Motion Dynamics (Fruitport, MI) is a manufacturer specializing in custom micro springs, medical coils, and wire components with a mission of solving their customers’ problems in the shortest possible time, no matter how complex or seemingly impossible. In medical devices, it offers a major emphasis on complex assemblies for neurovascular procedures, encompassing the design, production, and assembly of high-quality wire components for applications such as steerable catheter devices including “pull-wire” assemblies.
As already noted, the choice of fiber or USP laser is a question of both engineering preference and the type of devices and processes being supported. Chris Witham, president of Motion Dynamics, explained that “the company is based on a highly focused business model in neurovascular products, where we can offer differentiated results in terms of design, execution, and service. We use laser cutting solely to generate the components that we use in house to create the high-value, ‘difficult’ assemblies that have become our specialty and our reputation; we don’t offer laser cutting as a contract service. We have found that most of the laser cutting we perform is best done with a USP laser and have had a StarCut Tube equipped with one of these lasers for several years. Because of the strong demand for our products, we run two 8-hour shifts/days and sometimes three, and in 2019 we needed to acquire another StarCut Tube to support this growth. But this time we decided on one of the new hybrid models with a femtosecond USP laser as well as a fiber laser. We also paired this with a StarFeed loader/unloader so that we can fully automate the cutting—the operator simply loads the feeder with blank tubes and initiates the software operating routine for that product.”
Figure 3. This flexible stainless-steel delivery tube (shown next to a pencil eraser) has been cut with a Monaco femtosecond laser.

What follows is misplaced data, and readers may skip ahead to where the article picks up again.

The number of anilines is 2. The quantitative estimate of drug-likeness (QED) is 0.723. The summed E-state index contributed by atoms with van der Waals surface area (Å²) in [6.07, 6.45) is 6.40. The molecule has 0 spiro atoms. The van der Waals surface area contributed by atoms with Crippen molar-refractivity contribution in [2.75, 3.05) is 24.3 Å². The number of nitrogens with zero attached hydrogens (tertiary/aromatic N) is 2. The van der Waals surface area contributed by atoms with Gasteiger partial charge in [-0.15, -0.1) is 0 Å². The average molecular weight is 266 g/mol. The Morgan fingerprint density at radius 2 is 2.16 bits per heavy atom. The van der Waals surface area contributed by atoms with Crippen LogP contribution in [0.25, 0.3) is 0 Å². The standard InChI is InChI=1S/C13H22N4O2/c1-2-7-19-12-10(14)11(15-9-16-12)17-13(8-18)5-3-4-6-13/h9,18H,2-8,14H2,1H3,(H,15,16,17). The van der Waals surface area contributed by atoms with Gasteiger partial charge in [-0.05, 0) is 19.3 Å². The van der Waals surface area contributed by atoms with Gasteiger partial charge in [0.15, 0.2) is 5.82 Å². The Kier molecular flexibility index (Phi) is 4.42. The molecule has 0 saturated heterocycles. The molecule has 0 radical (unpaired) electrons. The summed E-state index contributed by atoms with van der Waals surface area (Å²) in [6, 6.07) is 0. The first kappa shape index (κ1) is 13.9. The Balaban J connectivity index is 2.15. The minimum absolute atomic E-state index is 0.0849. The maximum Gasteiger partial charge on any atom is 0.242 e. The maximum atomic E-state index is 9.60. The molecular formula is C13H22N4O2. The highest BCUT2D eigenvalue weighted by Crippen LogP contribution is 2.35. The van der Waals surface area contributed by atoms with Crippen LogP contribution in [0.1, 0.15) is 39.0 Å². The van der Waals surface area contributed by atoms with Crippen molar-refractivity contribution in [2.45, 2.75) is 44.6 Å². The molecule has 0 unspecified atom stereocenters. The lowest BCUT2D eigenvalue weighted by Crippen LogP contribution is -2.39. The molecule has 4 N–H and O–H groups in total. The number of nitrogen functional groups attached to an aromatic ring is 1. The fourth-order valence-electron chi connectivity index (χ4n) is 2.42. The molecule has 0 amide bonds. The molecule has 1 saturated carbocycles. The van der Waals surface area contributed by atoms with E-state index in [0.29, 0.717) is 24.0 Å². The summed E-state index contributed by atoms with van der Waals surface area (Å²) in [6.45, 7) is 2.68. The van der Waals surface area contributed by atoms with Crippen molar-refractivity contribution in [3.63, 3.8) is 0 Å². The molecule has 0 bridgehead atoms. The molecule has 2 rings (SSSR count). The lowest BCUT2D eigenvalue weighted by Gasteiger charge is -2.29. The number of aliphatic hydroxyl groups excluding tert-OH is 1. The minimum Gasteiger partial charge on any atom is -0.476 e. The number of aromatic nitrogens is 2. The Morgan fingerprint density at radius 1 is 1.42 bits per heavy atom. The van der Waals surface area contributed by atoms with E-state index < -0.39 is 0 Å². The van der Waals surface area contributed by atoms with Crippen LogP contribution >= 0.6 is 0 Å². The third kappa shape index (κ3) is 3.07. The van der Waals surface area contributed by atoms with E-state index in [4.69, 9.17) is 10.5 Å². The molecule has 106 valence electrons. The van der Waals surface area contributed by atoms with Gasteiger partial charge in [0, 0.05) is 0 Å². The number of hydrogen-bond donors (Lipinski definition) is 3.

Witham adds that although they occasionally use the machine for flat cutting, over 95% of the time it is used for creating or modifying cylindrical products for their steerable catheter assemblies, namely hypo tubes, coils, and spirals, including cutting shaped tips, and cutting holes. These assemblies are ultimately used for procedures such as aneurism repair and blood clot removal. This requires using the laser cutter on a full range of metals including stainless steel, pure gold, platinum, and nitinol.
Figure 4. Motion Dynamics also makes extensive use of laser welding. Above, the coil has been welded to a laser-cut tube.
What about the choice of lasers? Witham explains that superior edge quality and minimized kerf are critical in most of their components hence their original preference for a USP laser. In addition, there is no material the company uses that cannot yet be cut by one of these lasers, including the tiny gold components used as radio-opaque markers in some of their products. But he adds that the new hybrid option including both a fiber laser and a USP gives them more flexibility in optimizing the speed/edge quality question. “The fiber definitely delivers much higher speed without question,” he said. “But because of our particular application’s focus, this often means some type of post-processing such as chemical and ultrasonic cleaning or electro-polishing. So, having the hybrid machine allows us to choose which overall process— USP alone or fiber and post-process—is optimum for each component. And it is allowing us to explore the possibility of mixed processing of the same component, particularly where larger diameters and wall thicknesses are involved: namely fast cutting with the fiber laser followed by fine cutting with the femtosecond laser.” He expects that the USP laser will remain their first choice because although they encounter wall thickness ranging from 1-20 thou, the majority of their laser cutting involves stainless tubes with wall thicknesses between four and six thou.
In conclusion, laser cutting and drilling are critical processes used in the fabrication of all kinds of medical devices. Today, these processes are easier to use and deliver better results than ever before, thanks to advances in core laser technologies and highly optimized machines configured for the particular needs of this industry.